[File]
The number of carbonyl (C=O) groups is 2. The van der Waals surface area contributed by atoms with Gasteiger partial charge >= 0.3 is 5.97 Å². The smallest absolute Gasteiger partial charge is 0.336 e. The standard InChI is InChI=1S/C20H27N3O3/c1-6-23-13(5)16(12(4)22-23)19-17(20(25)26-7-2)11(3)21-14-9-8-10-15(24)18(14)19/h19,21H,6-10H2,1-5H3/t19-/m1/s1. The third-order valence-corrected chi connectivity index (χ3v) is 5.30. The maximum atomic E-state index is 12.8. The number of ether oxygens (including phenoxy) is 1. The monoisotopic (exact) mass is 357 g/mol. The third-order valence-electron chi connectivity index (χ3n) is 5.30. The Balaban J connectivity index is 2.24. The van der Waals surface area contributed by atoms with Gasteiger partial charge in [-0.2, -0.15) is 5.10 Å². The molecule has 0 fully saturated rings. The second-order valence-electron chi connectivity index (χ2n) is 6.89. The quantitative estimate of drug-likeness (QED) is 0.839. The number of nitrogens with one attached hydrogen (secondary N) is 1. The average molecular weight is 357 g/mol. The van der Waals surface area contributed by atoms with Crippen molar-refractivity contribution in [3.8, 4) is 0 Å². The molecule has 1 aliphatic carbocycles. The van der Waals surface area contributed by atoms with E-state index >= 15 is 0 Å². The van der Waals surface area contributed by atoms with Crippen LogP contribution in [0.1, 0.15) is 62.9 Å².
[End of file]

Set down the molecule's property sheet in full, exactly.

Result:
The number of carbonyl (C=O) groups is 2. The van der Waals surface area contributed by atoms with Gasteiger partial charge >= 0.3 is 5.97 Å². The smallest absolute Gasteiger partial charge is 0.336 e. The standard InChI is InChI=1S/C20H27N3O3/c1-6-23-13(5)16(12(4)22-23)19-17(20(25)26-7-2)11(3)21-14-9-8-10-15(24)18(14)19/h19,21H,6-10H2,1-5H3/t19-/m1/s1. The third-order valence-corrected chi connectivity index (χ3v) is 5.30. The maximum atomic E-state index is 12.8. The number of ether oxygens (including phenoxy) is 1. The monoisotopic (exact) mass is 357 g/mol. The third-order valence-electron chi connectivity index (χ3n) is 5.30. The Balaban J connectivity index is 2.24. The van der Waals surface area contributed by atoms with Gasteiger partial charge in [-0.2, -0.15) is 5.10 Å². The molecule has 0 fully saturated rings. The second-order valence-electron chi connectivity index (χ2n) is 6.89. The quantitative estimate of drug-likeness (QED) is 0.839. The number of nitrogens with one attached hydrogen (secondary N) is 1. The average molecular weight is 357 g/mol. The van der Waals surface area contributed by atoms with Crippen molar-refractivity contribution in [3.8, 4) is 0 Å². The molecule has 1 aliphatic carbocycles. The van der Waals surface area contributed by atoms with E-state index >= 15 is 0 Å². The van der Waals surface area contributed by atoms with Crippen LogP contribution in [0.1, 0.15) is 62.9 Å².